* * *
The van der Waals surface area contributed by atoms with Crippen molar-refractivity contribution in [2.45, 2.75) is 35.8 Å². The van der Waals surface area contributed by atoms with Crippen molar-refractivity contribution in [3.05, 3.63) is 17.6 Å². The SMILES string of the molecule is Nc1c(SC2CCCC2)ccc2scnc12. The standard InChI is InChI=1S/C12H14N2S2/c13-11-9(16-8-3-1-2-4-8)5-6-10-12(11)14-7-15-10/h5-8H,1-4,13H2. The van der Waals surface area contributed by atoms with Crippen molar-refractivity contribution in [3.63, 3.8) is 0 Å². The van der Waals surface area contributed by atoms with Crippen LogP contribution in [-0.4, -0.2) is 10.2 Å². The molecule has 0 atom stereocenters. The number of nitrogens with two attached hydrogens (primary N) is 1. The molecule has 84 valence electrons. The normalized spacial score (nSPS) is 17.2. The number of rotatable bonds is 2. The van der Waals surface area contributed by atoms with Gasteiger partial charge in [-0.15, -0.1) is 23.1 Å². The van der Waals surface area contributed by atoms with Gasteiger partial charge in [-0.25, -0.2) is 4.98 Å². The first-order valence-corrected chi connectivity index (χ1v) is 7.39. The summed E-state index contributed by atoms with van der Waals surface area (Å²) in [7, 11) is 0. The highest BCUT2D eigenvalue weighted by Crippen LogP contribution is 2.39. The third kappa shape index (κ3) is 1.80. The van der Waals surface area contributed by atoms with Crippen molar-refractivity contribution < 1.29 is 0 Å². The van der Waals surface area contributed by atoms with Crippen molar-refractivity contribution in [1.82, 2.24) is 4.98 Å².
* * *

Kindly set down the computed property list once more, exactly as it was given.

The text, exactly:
The van der Waals surface area contributed by atoms with Crippen molar-refractivity contribution in [2.45, 2.75) is 35.8 Å². The van der Waals surface area contributed by atoms with Crippen molar-refractivity contribution in [3.05, 3.63) is 17.6 Å². The SMILES string of the molecule is Nc1c(SC2CCCC2)ccc2scnc12. The standard InChI is InChI=1S/C12H14N2S2/c13-11-9(16-8-3-1-2-4-8)5-6-10-12(11)14-7-15-10/h5-8H,1-4,13H2. The van der Waals surface area contributed by atoms with Crippen molar-refractivity contribution in [3.63, 3.8) is 0 Å². The van der Waals surface area contributed by atoms with Crippen LogP contribution in [-0.4, -0.2) is 10.2 Å². The molecule has 0 atom stereocenters. The number of nitrogens with two attached hydrogens (primary N) is 1. The molecule has 84 valence electrons. The normalized spacial score (nSPS) is 17.2. The number of rotatable bonds is 2. The van der Waals surface area contributed by atoms with Gasteiger partial charge in [-0.15, -0.1) is 23.1 Å². The van der Waals surface area contributed by atoms with Gasteiger partial charge in [-0.25, -0.2) is 4.98 Å². The first-order valence-corrected chi connectivity index (χ1v) is 7.39. The summed E-state index contributed by atoms with van der Waals surface area (Å²) in [7, 11) is 0. The highest BCUT2D eigenvalue weighted by Crippen LogP contribution is 2.39. The third kappa shape index (κ3) is 1.80. The van der Waals surface area contributed by atoms with Crippen molar-refractivity contribution < 1.29 is 0 Å². The van der Waals surface area contributed by atoms with Crippen molar-refractivity contribution in [1.82, 2.24) is 4.98 Å².